Only a short drive west of the London Bridge is The Grotto. More spectacular limestone formations.
Then, around 14km west of Port Campbell are the Bay of Martyrs and Bay of Islands. These two attractions mark the beginning of the Bay of Islands National Park. (Many visitors remark that they offer better viewing than the 12 Apostles!) While these stacks are smaller than the 50 or so metre high 12 Apostles, they are much more of them, and they have the unusual knack of appearing to ‘float’ above the sea, in certain conditions.
Also, there’s way more to see and do in the area for those willing to explore just a little bit off the beaten track. For instance, if you like whiskey – or, the kids like fresh, farm made ice-cream, visit Timboon. It’s a small village only 17km inland from Port Campbell, which has a brilliant little whiskey distillery operating out of the refurbished railway station.
If you like Belgium style hand-made chocolate, visit G.O.R.G.E chocolates (14km east of Port Campbell). If you like cheese, check in with Apostle Whey cheese (about 16km east of Port Campbell). Fresh strawberries? Catch up with ‘Al’ in Timboon, anytime after the start of day-light savings. His strawberries are famous across Australia. If you like cycling, you’ll love the Timboon-Cobden rail-trail. It was opened in mid-2010, and offers a brilliant and sheltered trail through native bush and around, and over, plenty of trestle bridges, for those wanting to spend a bit of energy pushing the peddles.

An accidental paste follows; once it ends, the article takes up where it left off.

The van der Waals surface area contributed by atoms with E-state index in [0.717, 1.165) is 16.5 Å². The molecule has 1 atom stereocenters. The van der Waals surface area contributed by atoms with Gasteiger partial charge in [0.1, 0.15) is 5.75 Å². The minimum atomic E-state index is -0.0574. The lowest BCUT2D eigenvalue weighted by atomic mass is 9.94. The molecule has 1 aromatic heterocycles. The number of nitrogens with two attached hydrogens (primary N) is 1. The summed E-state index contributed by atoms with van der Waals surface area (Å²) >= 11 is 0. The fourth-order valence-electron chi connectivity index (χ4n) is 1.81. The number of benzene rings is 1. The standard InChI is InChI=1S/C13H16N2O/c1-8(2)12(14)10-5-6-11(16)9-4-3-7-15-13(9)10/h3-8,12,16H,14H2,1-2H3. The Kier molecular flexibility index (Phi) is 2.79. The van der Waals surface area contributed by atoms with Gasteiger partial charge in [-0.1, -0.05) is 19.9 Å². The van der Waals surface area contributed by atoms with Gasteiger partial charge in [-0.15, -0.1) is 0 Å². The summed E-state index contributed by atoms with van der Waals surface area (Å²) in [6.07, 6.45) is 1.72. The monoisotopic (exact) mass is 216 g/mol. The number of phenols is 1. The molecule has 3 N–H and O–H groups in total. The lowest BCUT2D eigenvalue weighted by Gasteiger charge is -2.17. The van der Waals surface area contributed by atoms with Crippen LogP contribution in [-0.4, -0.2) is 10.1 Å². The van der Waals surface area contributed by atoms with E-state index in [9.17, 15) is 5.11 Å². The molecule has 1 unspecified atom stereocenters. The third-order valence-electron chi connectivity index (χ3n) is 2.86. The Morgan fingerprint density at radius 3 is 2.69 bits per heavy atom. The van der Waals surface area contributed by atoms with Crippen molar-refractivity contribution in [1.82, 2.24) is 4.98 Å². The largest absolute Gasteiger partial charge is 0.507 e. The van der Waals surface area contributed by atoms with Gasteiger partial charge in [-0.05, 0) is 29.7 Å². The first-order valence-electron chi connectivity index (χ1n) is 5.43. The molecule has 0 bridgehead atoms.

For wine buffs, pop in and say G’day at the Newtons Ridge wine cellar. They’re the original cool-weather south-west Victorian vineyard in this area, and are located about a 15 minute drive inland from Port Campbell.
Finally, the western end of the Great Ocean Walk which (as at October 2010) finishes close to the 12 Apostles, is planned to be extended into Port Campbell during 2011. Once that’s completed, this will offer a truly amazing dual-use trail (for both walkers and cyclists) for users to enjoy a safe and environmentally sound means of seeing this stretch of coastline – and all the icons and attractions that are dotted along the coast – without needing a car.